Farrar, Straus and Giroux, 1973
Inspired by the shocking brilliance of #HenryCore, which combines the music of Eminem with the poetry of John Berryman to amazing results, one might be inspired to delve more deeply into Berryman’s twisted world. Nowhere is the sodden side of his genius more in evidence than in his autobiographical novel Recovery (1973), which he left unfinished at the time of his death, and which Eminem may have been thinking of when he released his eponymous 2010 album.
This is the kind of book that would never get published today, and certainly not by a major press. The glorification of alcoholism, as well as the glorification of the struggles of straight white men, have long outlived their day in most literary quarters. But make no mistake, there is art in Berryman’s narrative of his white-knuckle struggles through an alcoholic recovery program, told through the avatar of Dr. Alan Severance, a famous professor, writer and historian. Berryman’s dry, dark wit, and his verbal acrobatics are present throughout, as is a more sober reckoning with personal failure than appears in any of his poetry. It can be difficult to read, and not just because it’s unfinished.
What makes the book interesting as a work of art, if an obviously failed one, is that Berryman turns the 12-step program into an encounter with the sublime. “Change your life” becomes a response to seeing not the archaic torso of Apollo, but one’s own wasted torso in a mirror bolted to the wall.
Throughout the book Berryman gives in to the temptation to put in an appearance, a gesture that is present in all his writing, and in much of the writing of his generation. Though Berryman shifts the focus ever-so-slightly by using Dr. Severance (as he used Henry in his Dream Songs), he also includes a poet named Jasper Stone. Severance’s description of Stone’s work sounds uncannily like a description of Berryman’s (or Eminem’s):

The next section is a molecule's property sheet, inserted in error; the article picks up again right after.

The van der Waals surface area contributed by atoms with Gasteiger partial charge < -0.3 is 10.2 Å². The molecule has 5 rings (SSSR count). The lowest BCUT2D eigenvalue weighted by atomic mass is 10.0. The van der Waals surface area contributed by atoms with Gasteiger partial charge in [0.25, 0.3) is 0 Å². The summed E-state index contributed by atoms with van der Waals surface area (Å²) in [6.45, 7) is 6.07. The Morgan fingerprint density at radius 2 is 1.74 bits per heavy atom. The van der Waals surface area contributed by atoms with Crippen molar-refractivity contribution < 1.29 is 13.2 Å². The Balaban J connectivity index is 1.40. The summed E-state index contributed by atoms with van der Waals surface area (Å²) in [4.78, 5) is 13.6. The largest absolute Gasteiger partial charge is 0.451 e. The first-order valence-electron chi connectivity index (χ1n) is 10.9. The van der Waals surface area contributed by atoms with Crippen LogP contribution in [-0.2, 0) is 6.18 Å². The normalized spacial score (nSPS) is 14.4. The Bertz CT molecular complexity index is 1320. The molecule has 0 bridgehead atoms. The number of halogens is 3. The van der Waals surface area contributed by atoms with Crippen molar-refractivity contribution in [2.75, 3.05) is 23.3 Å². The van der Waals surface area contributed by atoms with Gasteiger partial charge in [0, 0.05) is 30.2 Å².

You sound better aloud. Good deal of authentic mania there, black and blue wit, pain — the fellow going on to fresh defeats, flappable, flappable. Surviving however. I bought a lot of the little I could understand. Do you write when you’re drunk?
Aesthetics aside, this is a horrifying tale, and all the more so for the reader who realizes it’s based on truth. Severance is required to write an account of his drunkenness, but refuses at first, since this is the third time he’s been locked away in counseling. What he confesses has much in common with Saul Bellow’s stories about a hopelessly alcoholic Berryman in his introduction to the book.
It was a comprehensive account of twenty-three years of alcoholic chaos, lost wives, public disgrace, a night in jail and a lost job, injuries and hospitalizations, a blacked-out call to a girl student threatening to kill her, involuntary defecation in a public building, DT’s once, convulsion once, etc., … and a month later I had a slip, four or five more over two months, two months’ sobriety, six days drinking, and here I am again.
As when one learns a new word and begins seeing it on every page, a reader versed in #HenryCore can’t help but look for connections, and find them. Consider this line from Berryman’s Recovery:
Middle-aged, physically poor, but strong in brain, indomitable, wipe out the opposition, create as he did in the lab with ballpoint and paper, create sobriety.
Does not that echo with Eminem’s mix tape Straight from the Lab; or the line from his new single “Berzerk,” which goes: “That’s why my pen needs a pad, ’cause my rhyme’s on the rag;” or these lines, likely written by Eminem, in “Forgot About Dre?:
Now all I get is hate mail all day saying Dre fell off. What, cause I been in the lab with a pen and a pad trying to get this damn label off?
Like Eminem, Berryman possessed an uncanny control of language, a twisted sensibility evinced in pulverized syntax, and the addict’s need to turn his harrowing life into self-reckoning lyrics. It is a style that we demand from our rap music and from our tabloids, but less so today from our literature. Then again, do we demand anything today from our literature?
Those looking to get their Berryman fix would do well to watch this fantastic six-part interview from 1970. Berryman, sopping, runs intellectual circles around his younger interviewers.
There is a keg of excellent quotes here. The best? “I don’t know what an oboe can do.”